You are correct: Task manager does not provide accurate results inside a VM. This KB article will give you some information on why this is the case. If you want to do performance analysis and monitoring of your VMs, you should check the page.
Oh, and to answer your specific question, "How can you tell which processes within a VM are consuming CPU", you can trust the relative distributions within Task Manager. For instance, if it says that process A is consuming 30% and process B is 40%, then those ratios are correct. But the total 70% is not. You'll need to go to esxtop or VirtualCenter to find out how much of the actual CPU resources are being used.
The real problem is that ESXTOP can show that the CPU core(s) are being maxed out by the VM but in Windows Task Manager CPU utilisation can be less than 10%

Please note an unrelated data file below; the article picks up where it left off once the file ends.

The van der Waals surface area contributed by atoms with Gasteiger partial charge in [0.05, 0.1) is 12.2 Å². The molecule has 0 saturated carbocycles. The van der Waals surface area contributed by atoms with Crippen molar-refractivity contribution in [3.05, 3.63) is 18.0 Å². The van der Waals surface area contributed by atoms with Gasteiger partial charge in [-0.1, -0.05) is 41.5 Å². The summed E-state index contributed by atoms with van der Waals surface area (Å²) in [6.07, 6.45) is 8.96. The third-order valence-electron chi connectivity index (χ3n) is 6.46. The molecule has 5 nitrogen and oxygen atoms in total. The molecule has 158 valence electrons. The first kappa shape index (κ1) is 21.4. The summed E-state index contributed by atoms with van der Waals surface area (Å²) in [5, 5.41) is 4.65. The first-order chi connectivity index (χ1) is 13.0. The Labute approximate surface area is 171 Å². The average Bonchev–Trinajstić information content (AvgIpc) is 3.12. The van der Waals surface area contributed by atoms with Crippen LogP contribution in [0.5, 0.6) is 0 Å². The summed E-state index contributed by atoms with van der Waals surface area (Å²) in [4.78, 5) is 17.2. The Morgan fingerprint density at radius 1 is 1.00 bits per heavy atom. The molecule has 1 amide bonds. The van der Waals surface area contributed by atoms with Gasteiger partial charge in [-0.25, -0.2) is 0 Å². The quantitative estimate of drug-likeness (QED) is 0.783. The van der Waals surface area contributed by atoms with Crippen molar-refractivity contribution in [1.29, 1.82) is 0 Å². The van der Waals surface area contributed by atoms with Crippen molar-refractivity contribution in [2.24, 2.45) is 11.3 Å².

This makes difficult to establish what process on the Windows box is taking the CPU Cores
Surely someone must have the answer to this?
The KB article I referenced above discusses this. Behavior identical to what you're describing can be caused by idle loop behavior. The OS is aware that the idle looping is not real work but ESX accounts for CPU cycles differently and considers that idle looping a busy wait, of sorts. Details for improving this are in this KB article.